Institute heist: Experts say antique books stolen for other reasons can stay lost for years, even decades
It seems like the perfect heist.
One safe. Two rare and expensive books. Little security.
Making use of that formula, a thief entered the LDS Salt Lake City University Institute of Religion between Oct. 24 and Nov. 8 and removed a safe from a secretary’s office that is normally locked outside business hours.
When the heist was over, an 1840 edition of the Book of Mormon printed in Nauvoo, Ill., and an 1841 edition printed in Liverpool, England, were gone.
By the end of last week, University of Utah police were following up on a lead, and evidence collected at the scene was still being processed. So far, however, the stolen books, worth a combined $60,000, have yet to surface – at least not publicly.
And it could take years, perhaps even decades before they show up again in the public marketplace, those familiar with rare-book theft say.
It depends, they say, on who gets their hands on the books. Books stolen to bolster a private collection are less likely to surface as quickly as items taken for money.
Salt Lake City bookseller Ken Sanders, past chairman of the Antiquarian Booksellers Association of America’s Security Committee, says book theft and fraud are on the rise across the country and in Utah.
When he began his tenure as chairman six years ago, he issued a couple of dozen book-theft and fraud alerts each year. In April, when he stepped down, he was issuing more than 100 alerts a year.
Sanders, whose bookstore has also been targeted by thieves, attributed the rise to general public awareness of the value of antiquarian items due to the Internet and TV programs, like “Antiques Roadshow.”
“The vast majority of book theft is motivated by greed and profit,” Sanders said.
That is good news for the institute because those who steal books for money “do tend to get caught,” and their stolen books tend to resurface, said Christopher Brown-Syed, a professor at the School of Informatics at the University at Buffalo in New York.
The antiquarian-book sellers have a good network, and if thieves try to sell to one of them, there is a good chance they will be found, said Brown-Syed, who wrote an article on book theft.
Unfortunately, not all heisted books are peddled to antiquarian-book sellers.
“It runs the gamut,” said FBI Special Agent Bryan Stone, a member of the FBI Art Crime Team.
Thieves also target collectors as well as auction houses, and increasingly, the Internet, he said.
Last year, Sanders’ store was victimized by a man he calls the “Red Jaguar Thief,” who used the Internet and a West Valley City bookstore to move the stolen items.
The man, who allegedly stole four copies of the Book of Mormon over a two-week period using the same stolen credit card, was later arrested after arriving at a prearranged meeting in a red Jaguar.
Steve Huntsberry, a retired Washington state campus cop who is now executive director of Focus on Security, a magazine for archive and library security, said anything that changes hands, no matter the method, is more likely to surface.
That logic may not apply to the many nontraditional transactions that take place in the LDS book market. The market, Sanders said, sees a lot of private traffic.
For example, a copy of the Book of Commandments, a compilation of LDS Church founder Joseph Smith’s early prophecies, was sold at auction for $550,000, while, about the same time, another copy privately changed hands in Salt Lake County for $500,000.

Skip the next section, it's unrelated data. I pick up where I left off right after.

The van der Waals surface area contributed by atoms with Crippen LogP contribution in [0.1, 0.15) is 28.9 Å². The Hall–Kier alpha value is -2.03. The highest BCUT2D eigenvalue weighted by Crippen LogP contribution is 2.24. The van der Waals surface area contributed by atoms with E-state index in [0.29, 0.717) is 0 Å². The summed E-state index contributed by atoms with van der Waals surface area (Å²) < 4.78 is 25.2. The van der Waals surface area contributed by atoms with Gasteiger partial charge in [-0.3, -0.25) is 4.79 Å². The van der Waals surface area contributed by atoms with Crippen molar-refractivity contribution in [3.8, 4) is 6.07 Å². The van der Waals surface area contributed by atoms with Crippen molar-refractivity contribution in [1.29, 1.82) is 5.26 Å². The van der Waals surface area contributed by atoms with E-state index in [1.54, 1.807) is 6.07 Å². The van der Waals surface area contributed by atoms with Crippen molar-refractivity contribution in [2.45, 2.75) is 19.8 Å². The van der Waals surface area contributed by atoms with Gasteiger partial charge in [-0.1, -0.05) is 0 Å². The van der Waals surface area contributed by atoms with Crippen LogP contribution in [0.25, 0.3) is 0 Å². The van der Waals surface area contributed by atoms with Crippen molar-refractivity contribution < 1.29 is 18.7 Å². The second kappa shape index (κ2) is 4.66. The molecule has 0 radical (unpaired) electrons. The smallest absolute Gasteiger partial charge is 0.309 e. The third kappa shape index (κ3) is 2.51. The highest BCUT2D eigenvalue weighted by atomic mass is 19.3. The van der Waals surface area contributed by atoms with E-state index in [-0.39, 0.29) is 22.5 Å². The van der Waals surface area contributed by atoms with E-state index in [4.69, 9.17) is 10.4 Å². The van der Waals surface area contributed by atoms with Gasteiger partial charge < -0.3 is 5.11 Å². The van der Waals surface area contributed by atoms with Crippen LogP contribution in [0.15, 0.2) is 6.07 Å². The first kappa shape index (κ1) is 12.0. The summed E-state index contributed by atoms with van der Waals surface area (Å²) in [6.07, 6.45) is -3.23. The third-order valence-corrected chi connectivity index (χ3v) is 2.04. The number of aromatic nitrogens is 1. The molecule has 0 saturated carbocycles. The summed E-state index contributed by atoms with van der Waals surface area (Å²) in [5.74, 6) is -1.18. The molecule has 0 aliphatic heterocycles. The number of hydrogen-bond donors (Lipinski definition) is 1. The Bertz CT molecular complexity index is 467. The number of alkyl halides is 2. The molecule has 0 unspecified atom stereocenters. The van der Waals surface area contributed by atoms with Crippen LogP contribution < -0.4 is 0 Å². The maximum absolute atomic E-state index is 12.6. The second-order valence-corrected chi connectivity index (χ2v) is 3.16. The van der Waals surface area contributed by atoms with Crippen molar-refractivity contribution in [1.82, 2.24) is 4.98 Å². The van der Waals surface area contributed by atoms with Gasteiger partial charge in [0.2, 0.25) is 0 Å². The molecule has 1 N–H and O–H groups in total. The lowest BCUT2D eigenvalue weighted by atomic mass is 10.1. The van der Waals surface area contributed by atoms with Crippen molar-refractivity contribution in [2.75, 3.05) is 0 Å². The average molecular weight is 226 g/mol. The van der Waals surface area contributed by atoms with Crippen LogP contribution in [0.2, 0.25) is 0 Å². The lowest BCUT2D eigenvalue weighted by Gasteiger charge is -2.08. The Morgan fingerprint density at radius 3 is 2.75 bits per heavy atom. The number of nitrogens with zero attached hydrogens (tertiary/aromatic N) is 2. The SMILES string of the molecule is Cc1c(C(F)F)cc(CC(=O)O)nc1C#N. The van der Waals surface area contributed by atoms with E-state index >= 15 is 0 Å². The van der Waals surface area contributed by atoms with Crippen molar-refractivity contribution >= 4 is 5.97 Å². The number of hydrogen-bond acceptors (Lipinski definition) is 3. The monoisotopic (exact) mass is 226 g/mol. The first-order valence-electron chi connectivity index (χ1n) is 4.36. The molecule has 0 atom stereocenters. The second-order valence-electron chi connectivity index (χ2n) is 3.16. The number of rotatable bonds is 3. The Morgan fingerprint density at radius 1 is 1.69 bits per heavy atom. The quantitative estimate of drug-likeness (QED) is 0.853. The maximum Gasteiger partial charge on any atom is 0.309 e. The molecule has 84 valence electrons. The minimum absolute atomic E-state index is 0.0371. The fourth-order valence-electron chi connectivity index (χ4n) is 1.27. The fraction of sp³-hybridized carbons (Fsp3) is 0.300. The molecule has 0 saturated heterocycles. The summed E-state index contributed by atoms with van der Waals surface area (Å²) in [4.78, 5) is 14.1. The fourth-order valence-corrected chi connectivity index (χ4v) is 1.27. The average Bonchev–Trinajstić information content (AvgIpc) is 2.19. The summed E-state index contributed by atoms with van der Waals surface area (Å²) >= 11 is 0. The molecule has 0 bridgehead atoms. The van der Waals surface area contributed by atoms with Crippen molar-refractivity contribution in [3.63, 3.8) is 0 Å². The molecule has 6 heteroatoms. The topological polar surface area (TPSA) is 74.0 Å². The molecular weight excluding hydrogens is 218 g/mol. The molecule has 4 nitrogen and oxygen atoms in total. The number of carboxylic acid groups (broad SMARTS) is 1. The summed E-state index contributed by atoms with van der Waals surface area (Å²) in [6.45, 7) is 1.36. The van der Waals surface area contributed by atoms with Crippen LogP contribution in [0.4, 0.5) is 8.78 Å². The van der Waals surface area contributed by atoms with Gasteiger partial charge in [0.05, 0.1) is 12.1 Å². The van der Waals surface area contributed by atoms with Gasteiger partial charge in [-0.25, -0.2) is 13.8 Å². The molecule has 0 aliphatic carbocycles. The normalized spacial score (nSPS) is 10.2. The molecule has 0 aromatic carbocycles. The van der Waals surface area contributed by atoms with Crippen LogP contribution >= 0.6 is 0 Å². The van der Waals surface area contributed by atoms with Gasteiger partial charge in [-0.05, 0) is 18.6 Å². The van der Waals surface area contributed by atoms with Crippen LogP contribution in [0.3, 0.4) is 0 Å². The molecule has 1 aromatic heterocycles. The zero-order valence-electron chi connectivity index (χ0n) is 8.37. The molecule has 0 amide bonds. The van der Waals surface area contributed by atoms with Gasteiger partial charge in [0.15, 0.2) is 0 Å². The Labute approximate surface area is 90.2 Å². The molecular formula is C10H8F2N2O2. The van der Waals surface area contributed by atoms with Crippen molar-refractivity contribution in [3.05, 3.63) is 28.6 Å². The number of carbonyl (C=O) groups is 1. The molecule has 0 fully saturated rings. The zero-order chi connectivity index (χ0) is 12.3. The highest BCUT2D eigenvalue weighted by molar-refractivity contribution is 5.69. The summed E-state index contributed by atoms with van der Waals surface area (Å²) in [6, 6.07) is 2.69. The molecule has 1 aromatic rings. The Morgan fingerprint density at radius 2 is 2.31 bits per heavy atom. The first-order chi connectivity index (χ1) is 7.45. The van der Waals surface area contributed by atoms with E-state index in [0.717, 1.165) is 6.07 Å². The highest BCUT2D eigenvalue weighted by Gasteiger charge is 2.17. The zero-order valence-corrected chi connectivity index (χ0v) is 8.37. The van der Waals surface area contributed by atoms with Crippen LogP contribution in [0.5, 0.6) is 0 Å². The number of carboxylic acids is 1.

“If they just passed into private hands, there’s no way of tracking them,” Sanders said, referring to the books stolen from the LDS institute.
The institute could face similar trouble in its quest to recover the books if they find their way to a collector.
In that case, those items “may never see the light of day,” Huntsberry said.
Everett Wilkie, chairman of the Security Committee of the Rare Books and Manuscripts Section of the Association of College and Research Libraries, said those books usually aren’t uncovered until the collector dies or encounters financial distress.
He cited a case in Texas in which a GI in World War II stole books from Europe and brought them home. When his relatives tried to sell them nearly 50 years later, they learned the books had been stolen.
Then, there are “bibliomaniacs” – people who love books so much they will go to virtually any lengths to attain them, including theft, said Kevin Grace, head of the Archives and Rare Books Library at the University of Cincinnati.
Grace estimated bibliomaniacs are responsible for 5 percent of book theft.
“They become the personal property of the bibliomaniac,” he said. “The best situation for this theft of the Book of Mormon out there is they were stolen by ordinary book thieves.”
There was no evidence to support any theory, however. Nothing to indicate in whose hands the books have landed.
There were no signs of forced entry, and nothing else appeared to have been touched in the building, including another safe used for day-to-day operations.
Police are not sure if the thief even knew what was in the safe when it was stolen, and Sanders said it was possible the books are still locked in the safe.
If the thieves did manage to get to the books, they would find the copies had been stamped “LDS Institute.”
Both volumes were kept in dark reddish-brown protective boxes.
The books were in good, not pristine, condition. Police and the institute just want them back.
“The biggest issue with us is just the return of the books,” said institute director Allan Gunnerson. “We just want to be able to use them as we have.”